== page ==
The gospel

I was wondering that since Christ did not command His disciples to write the gospel, rather He commanded them to preach it, is the bible part of His permitting will rather than part of His ordaining will? Does it make a difference? If so, how?

I don’t think it matters. Because even without the Bible we would have the Church.

Jesus commanded the disciples to not only preach but Preach the good news. I think that makes a big difference.

In our Church we are taught it is better to not read the bible then to try to figure it out for ourself.

But it is GOOD to read it when it is read in the context which it is taught by God.

We really don’t know everything Jesus did or said. And since God would necessarily foreknow that the NT would be put to pen in any case, and venerated as His Word, it certainly seems that it was part of His overall “plan”, an aspect of His will.

I would suggest that the Gospels are the Cliff notes to go with the preaching. :wink:

He did not command them to preach. He commanded them to teach:

“Go ye therefore, and teach all nations, baptizing them in the name of the Father, and of the Son, and of the Holy Ghost:” (Matthew 28:19)

Since God is the true author of Sacred Scripture and seeing as he chose those whom he would inspire to write down his word, I think it is fairly obvious that it was his will from the beginning. It is not as if he just permitted it. He inspired it.

[quote=SteveVH] Quote:

Originally Posted by concretecamper

I was wondering that since Christ did not command His disciples to write the gospel, rather He commanded them to preach it, is the bible part of His permitting will rather than part of His ordaining will? Does it make a difference? If so, how?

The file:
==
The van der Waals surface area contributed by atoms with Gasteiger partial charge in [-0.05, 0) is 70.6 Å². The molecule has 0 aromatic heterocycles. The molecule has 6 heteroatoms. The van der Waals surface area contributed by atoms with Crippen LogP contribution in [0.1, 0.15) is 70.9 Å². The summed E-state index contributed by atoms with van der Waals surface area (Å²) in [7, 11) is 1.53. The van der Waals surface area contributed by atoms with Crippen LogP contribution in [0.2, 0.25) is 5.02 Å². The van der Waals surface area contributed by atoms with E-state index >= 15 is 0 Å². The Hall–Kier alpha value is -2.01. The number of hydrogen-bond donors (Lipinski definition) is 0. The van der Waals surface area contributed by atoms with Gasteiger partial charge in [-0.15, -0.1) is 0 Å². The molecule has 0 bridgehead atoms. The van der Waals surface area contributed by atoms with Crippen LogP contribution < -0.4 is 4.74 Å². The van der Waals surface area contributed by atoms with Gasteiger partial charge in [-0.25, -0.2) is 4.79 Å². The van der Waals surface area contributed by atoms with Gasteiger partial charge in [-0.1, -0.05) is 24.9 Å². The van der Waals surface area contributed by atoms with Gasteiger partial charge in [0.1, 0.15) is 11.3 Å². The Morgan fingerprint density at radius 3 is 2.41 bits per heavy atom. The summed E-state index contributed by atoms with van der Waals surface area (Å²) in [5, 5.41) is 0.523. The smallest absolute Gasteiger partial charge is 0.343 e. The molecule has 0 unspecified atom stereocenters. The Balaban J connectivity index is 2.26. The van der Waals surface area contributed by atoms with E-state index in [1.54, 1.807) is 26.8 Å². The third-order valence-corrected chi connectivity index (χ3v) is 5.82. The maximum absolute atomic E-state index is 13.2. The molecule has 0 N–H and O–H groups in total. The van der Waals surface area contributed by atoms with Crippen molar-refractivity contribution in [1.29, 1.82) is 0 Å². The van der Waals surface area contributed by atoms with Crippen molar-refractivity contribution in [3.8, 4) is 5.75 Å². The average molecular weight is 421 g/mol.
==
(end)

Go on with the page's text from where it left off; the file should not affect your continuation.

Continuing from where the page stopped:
He did not command them to preach. He commanded them to teach:

“Go ye therefore, and teach all nations, baptizing them in the name of the Father, and of the Son, and of the Holy Ghost:” (Matthew 28:19)

Since God is the true author of Sacred Scripture and seeing as he chose those whom he would inspire to write down his word, I think it is fairly obvious that it was his will from the beginning. It is not as if he just permitted it. He inspired it.
[/quote]

good point…He did say “teach”. I guess I was working from the fact that the written word would have been a silly way to proclaim the gospel for the first 1600 years. But he did say “teach” so that will force me to think more about what I was contemplating …thanks.

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You are very correct in saying that the written word would have been a silly way to proclaim the Gospel for the first 1600 years, and maybe even longer, as we were dealing with an illiterate population until very recently, relatively speaking. The Gospel, therefore was preached, not handed out in writing. The Church’s purpose in writing down the texts of New Testament was for use in its liturgies, not to be used as the sole source of teaching. Indeed, much of Sacred Tradition was not committed to writing. We are taught by the Church, the “pillar and foundation of truth”, the only authentic interpreter of the Scriptures and we receive the fullness of truth by incorporating both Sacred Tradition and Sacred Scripture in order to arrive at our beliefs.

So faith comes from what is heard, and what is heard comes by the preaching of Christ.

Romans 10:17

So Philip ran to him, and heard him reading Isaiah the prophet, and asked, “Do you understand what you are reading?” 31 And he said, “How can I, unless some one guides me?” And he invited Philip to come up and sit with him.

Acts 8:30-31

There are four gospels,
Matthew
Mark
Luke and
John.
Not just one.

:amen:

A teaching authority!

Gospel means “good news.” There is only one gospel, but there are four accounts of that gospel.

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